Monks at the Mount Bernard Abbey in Leicestershire have become one of only 12 breweries in the world to earn the name Trappist.

Trappist beers must be brewed within an abbey by monks, or under their supervision, and brewing must be of secondary importance to the monastery's other work and way of life. Brewing beer must not make profits and proceeds should go towards the monks' living expenses, upkeep of the grounds and to help charitable causes.

The monks at Mount Bernard Abbey started planning their new brewery in 2013 after they closed down their dairy farm, which was deemed economically unviable.

They have created a 7.4 per cent ABV ale called Tynt Meadow (the area where the monks originally settled in 1835), which was unveiled in July. It is now on sale at the abbey and in specialist beer shops.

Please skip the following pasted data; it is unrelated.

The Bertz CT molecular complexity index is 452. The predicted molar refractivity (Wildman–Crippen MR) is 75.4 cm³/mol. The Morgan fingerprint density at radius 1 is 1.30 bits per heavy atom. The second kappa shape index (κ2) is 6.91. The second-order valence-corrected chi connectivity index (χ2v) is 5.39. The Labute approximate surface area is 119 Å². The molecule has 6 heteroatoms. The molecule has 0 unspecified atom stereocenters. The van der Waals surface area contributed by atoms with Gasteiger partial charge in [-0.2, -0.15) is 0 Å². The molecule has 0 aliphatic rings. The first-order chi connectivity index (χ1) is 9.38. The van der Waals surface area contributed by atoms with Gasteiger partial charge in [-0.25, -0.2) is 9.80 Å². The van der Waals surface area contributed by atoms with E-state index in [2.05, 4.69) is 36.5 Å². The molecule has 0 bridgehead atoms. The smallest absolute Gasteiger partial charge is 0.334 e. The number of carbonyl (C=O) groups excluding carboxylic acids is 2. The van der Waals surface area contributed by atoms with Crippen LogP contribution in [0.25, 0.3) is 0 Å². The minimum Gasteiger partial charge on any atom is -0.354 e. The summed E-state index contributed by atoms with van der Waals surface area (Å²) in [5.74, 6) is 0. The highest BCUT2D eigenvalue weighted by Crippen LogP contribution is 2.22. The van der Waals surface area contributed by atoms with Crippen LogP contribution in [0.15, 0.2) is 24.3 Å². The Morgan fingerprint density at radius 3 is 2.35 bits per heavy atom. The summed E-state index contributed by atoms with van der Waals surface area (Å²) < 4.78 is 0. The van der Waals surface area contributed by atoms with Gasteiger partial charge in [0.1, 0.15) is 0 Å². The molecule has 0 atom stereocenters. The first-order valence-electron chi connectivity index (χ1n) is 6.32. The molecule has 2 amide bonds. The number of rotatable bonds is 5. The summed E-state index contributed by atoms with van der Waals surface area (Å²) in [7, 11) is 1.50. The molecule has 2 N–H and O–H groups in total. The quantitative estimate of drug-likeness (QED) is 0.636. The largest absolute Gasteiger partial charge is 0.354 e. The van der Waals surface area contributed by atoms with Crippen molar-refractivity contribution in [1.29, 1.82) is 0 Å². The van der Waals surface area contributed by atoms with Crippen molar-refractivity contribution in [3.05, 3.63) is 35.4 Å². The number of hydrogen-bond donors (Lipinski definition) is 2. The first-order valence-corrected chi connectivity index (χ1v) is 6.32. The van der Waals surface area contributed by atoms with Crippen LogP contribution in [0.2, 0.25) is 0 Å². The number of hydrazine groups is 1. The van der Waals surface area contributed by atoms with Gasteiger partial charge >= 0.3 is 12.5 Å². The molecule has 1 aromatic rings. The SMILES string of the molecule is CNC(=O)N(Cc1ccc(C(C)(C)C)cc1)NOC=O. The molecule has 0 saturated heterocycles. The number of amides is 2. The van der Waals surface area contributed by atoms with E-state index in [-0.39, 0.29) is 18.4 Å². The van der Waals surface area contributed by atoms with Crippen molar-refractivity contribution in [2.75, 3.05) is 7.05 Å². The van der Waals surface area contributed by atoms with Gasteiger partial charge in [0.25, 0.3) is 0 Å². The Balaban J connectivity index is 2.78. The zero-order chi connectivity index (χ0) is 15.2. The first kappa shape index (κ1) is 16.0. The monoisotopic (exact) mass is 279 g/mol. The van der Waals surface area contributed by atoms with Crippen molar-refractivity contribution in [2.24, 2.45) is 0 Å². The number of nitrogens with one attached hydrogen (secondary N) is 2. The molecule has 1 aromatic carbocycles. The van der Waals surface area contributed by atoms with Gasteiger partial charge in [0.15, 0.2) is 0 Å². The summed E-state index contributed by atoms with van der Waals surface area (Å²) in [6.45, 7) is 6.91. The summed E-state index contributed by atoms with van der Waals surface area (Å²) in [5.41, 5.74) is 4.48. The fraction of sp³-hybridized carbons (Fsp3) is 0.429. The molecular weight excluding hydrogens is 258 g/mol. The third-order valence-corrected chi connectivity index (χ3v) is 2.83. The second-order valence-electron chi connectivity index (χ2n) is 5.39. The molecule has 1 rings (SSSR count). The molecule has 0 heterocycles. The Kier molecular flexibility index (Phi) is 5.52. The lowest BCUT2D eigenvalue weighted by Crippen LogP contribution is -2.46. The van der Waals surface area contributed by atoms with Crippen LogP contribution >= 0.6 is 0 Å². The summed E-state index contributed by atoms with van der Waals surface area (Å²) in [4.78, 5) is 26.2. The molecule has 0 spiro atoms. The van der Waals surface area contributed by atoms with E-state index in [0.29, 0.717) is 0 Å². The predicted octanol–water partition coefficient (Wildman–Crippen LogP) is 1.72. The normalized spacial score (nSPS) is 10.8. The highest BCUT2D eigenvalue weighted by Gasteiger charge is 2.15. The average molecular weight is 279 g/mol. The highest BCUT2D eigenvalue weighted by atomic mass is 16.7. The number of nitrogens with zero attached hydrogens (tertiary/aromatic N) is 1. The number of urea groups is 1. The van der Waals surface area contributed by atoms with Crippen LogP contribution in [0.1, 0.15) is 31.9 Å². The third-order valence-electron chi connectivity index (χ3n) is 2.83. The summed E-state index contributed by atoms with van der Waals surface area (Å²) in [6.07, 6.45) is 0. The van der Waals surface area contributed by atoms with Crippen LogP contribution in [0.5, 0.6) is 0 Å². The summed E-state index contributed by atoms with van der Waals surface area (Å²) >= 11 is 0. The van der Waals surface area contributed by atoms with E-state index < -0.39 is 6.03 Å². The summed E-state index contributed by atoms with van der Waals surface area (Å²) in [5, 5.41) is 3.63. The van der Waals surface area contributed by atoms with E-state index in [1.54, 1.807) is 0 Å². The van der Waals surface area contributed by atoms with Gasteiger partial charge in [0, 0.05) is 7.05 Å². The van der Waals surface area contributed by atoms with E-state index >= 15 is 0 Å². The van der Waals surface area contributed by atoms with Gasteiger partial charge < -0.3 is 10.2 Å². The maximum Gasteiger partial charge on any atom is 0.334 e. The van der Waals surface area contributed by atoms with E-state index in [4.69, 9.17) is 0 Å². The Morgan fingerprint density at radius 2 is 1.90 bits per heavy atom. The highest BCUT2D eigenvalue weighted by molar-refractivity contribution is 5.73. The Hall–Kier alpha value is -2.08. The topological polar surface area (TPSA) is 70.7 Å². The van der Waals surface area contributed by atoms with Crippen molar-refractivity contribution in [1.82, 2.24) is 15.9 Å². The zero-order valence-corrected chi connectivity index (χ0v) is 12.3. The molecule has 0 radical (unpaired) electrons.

Belgium has six of the world's 12 Trappist breweries and there are two in the Netherlands and one each in Austria, Italy and the United States.

Beer brewed by monks was common in Britain during the Middle Ages but the practice died out after the dissolution of the monasteries during the Reformation.

The 330ml amber beer bottles were designed by Beatson Clark and feature green crown closures and the brewery's logo.

"This is a historic and very exciting development for lovers of traditional beer and Beatson Clark was really pleased to have been asked to supply the bottles for this new beer," said Jonathan Clark, account manager.